The fact that Māori people understand justice in terms of repairing community ties and acknowledging the offender’s responsibility in compensating the victim (instead of guilt and punishment) comes from their cultural particularities. In Māori culture, empathy, respect, and mutual understanding are very important because they keep the community together, and unity is translated into strength. This concept recognizes that when a conflict breaks community ties, punishing lawbreakers does not make them address the responsibility they have for the damage caused, and the real need of the victim is also overlooked, so the real nature of the conflict is not treated and as parties do not sew the broken relationship by mutual understanding community ties remain damaged.
Impact on conflict resolution
The cultural values that shape Māori practices and beliefs, as well as their customary law (Tikanga Māori), impact how they address conflict resolution. As we have previously stated, Māori people give a lot of importance to community ties, which need to be based on respect, empathy, and mutual understanding between the community members. That is why Māori conflict resolution strategies have a strong social healing character. When a conflict emerges, its resolution is based on a process of dialogue between offender and victim that favors an empathic understanding of the nature of the conflict and on the best way to heal the broken community link by acknowledging the needs of the victim and the responsibility of the lawbreaker. Both parties perceive the outcome as acceptable because it has been negotiated and reached by understanding each
other, and the fact that they agree on the damage caused and the best way to repair it makes them convinced of the solution, and thus the relationship is repaired.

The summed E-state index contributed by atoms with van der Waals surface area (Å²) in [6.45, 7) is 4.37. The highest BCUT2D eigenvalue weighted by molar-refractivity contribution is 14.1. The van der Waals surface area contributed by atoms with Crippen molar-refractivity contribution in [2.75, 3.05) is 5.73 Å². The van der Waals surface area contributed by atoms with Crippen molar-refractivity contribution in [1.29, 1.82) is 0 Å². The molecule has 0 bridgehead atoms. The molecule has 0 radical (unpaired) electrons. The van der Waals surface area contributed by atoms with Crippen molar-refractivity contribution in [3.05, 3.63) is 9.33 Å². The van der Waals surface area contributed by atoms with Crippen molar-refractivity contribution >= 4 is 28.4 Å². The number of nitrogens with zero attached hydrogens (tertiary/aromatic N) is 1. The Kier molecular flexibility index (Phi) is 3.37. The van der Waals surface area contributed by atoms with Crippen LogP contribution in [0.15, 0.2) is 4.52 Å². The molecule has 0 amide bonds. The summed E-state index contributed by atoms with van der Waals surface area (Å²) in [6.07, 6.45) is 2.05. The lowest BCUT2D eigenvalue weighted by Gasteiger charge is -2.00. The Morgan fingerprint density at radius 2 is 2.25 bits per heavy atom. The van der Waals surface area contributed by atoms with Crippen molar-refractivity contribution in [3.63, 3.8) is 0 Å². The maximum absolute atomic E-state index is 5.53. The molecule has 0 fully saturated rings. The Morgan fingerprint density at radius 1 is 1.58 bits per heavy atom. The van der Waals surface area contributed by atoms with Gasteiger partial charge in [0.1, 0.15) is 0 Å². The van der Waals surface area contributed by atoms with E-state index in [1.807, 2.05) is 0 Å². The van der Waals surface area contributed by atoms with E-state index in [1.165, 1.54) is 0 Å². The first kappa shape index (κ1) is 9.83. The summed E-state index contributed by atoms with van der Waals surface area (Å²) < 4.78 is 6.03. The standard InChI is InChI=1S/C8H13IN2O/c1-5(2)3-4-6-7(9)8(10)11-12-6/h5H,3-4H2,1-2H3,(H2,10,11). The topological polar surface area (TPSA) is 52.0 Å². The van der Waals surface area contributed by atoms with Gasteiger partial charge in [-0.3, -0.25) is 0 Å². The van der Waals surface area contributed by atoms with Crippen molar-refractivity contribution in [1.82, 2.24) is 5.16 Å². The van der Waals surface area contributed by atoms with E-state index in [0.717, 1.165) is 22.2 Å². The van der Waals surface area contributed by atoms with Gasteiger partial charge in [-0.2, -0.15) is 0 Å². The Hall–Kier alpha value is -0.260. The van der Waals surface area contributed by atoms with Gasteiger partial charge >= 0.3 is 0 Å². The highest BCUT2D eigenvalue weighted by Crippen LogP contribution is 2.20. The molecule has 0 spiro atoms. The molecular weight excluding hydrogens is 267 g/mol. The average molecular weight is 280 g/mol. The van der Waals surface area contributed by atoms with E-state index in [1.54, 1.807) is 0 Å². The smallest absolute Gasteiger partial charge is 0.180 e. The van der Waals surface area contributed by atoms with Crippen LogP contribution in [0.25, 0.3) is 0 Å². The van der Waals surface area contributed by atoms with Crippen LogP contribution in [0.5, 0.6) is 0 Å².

Of course, it is important to note that the effectiveness of this system relies on the values of the Māori people, as well as on the spirituality given to the process; their beliefs and the way in which they perceive society makes them see their conflict resolution methods as undisputable for the wellbeing of the community. In other words, Māori people are willing to trust the effectiveness of the process because they know that solving conflicts through understanding and respect preserve the links that keep the community together, and as social unity is something they consider primordial, parties involved in a conflict have a responsibility to solve their differences for the sake of those relationships.
Conclusion and Outlook
As we have seen, the traditional western approach to justice differs greatly from the Māori approach, which understands justice as a need to restore broken community links by mutual understanding that leads to victim compensation instead of compensation through punishment. The Māori concept of justice is rooted in their cultural values, which also shapes the approach given to conflict management and resolution, which is based on respect and empathy building. As we have said, the profound cultural character of the Māori approach to conflict resolution is what makes it effective for Māori people, who share the values that make this process primordial for maintaining social unity in the breach of conflict. This also happens in other cultural groups whose customary laws recognize similar processes, although with their particularities; all those processes are effective for those communities because they are very rooted in their values and beliefs.
Many people compare Māori conflict resolution with restorative justice, even the New Zealand government, in their attempt to include Māori customary law into the country’s common law. However, it must be noted that, though they share some similarities (such as the promotion of offender-victim understanding to solve the conflict and find the right compensation for the victim according to its needs), restorative justice lacks common values and spiritual aspects that make Māori conflict management what it is. Despite that, it may be recognized that restorative justice may be the key to opening the door for a further study of different ways to perceive justice, an intercultural approach that may be positive for the development of conflict resolution strategies based on mutual understanding.